“We are tremendously fortunate to have the Millers as supporters, allies, and generous benefactors,” said Thane Kreiner, Ph.D., executive director of the Center. “They share our mission and embody the Center’s unique combination of Silicon Valley entrepreneurial DNA and the Jesuit tradition of serving the poor. We look forward to many years of collaboration and success in our quest to eradicate poverty and mitigate climate change.”

  •  Madeleine Albright Visit

    Former Secretary of State Madeleine Albright visited SCU speaking with students, faculty, and staff

    Drawing on her experiences as secretary of state during the Clinton years, Madeleine Albright offered her thoughts on some of the most controversial topics of our time at the latest President’s Speaker Series event.

    In front of a sold-out crowd Tuesday night at the Louis B. Mayer Theatre, Albright spoke about America’s role amidst rapid globalization and how domestic politics affect foreign policy. 

    Known for her love of pins, Albright received a Bronco pin from SCU President Michael Engh, S.J., and wore it the rest of the evening. She had initially worn a pin of a horse, saying it was the closest thing she had to a bronco.

    Earlier in the day, Albright spoke to a large group of students in Benson Center about her work as secretary of state, and she took the time to thoughtfully answer many questions from the audience.

    During the eight years of the Clinton administration, Albright was a high-level participant in some of the most dramatic events in our generation – from NATO's intervention in the Balkans to America's troubled relations with Iran and Iraq.

  •  Four Broncos Among Fulbright Winners

    Two students, two alumni land prestigious scholarship

    Two Santa Clara University seniors and two alumni have been awarded Fulbright Scholarships to study or teach abroad during the 2015-2016 academic year.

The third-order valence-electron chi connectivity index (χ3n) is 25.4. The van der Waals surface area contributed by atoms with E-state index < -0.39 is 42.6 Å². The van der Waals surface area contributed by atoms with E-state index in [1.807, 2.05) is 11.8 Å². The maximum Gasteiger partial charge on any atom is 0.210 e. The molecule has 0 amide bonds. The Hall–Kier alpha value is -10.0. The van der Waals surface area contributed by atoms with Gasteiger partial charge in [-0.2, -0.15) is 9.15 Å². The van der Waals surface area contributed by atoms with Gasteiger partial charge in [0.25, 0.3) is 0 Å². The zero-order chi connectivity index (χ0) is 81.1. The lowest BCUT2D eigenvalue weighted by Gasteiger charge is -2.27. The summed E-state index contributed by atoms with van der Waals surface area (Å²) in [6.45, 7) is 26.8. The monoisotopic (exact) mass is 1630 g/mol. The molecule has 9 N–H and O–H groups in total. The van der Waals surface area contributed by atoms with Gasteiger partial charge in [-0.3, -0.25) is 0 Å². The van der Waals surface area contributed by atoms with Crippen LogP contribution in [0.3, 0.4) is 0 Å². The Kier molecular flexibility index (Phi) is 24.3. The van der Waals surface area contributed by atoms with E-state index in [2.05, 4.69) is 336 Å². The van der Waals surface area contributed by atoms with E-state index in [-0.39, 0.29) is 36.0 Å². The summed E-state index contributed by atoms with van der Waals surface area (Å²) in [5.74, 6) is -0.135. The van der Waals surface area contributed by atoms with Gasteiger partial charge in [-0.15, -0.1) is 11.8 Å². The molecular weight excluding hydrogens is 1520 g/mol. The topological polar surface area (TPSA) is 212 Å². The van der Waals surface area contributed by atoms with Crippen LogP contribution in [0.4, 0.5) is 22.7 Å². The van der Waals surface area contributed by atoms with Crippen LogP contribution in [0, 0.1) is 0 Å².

The SCU student winners are:

    Senior Keyra Galvan, an economics and international business major and LEAD Scholar, who will travel to Mexico City, Mexico, to combine business coursework with an internship at a Mexico-based company.  Galvan, a 21-year-old native of San Jose, Calif., says she discovered during her study-abroad in Spain that “cultural awareness” was something she loved and valued. On campus, she has been active in the Multicultural Center and Alpha Kappa Psi, the professional business fraternity.
    Senior Ty Van Herweg, an economics and theatre double major and English minor from Woodinville, Wash,  who will go to villages in Uganda for a project to help entrepreneurs get their products to rural customers, known as “last mile distribution.”  The project will utilize a phone app, with the aim of increasing incomes of rural entrepreneurs and motorcyclists who deliver products.  While on campus, he has been active in theatre productions on campus and Santa Clara Community Action Program, as well as tutoring for the economics department.  Van Herweg, 22, credits his experience as a Global Social Benefit Fellow through SCU’s Center for Science, Technology, and Society, with helping him win the Fulbright to Uganda, where he traveled for a summer as a Fellow to help social entrepreneurship business Banapads.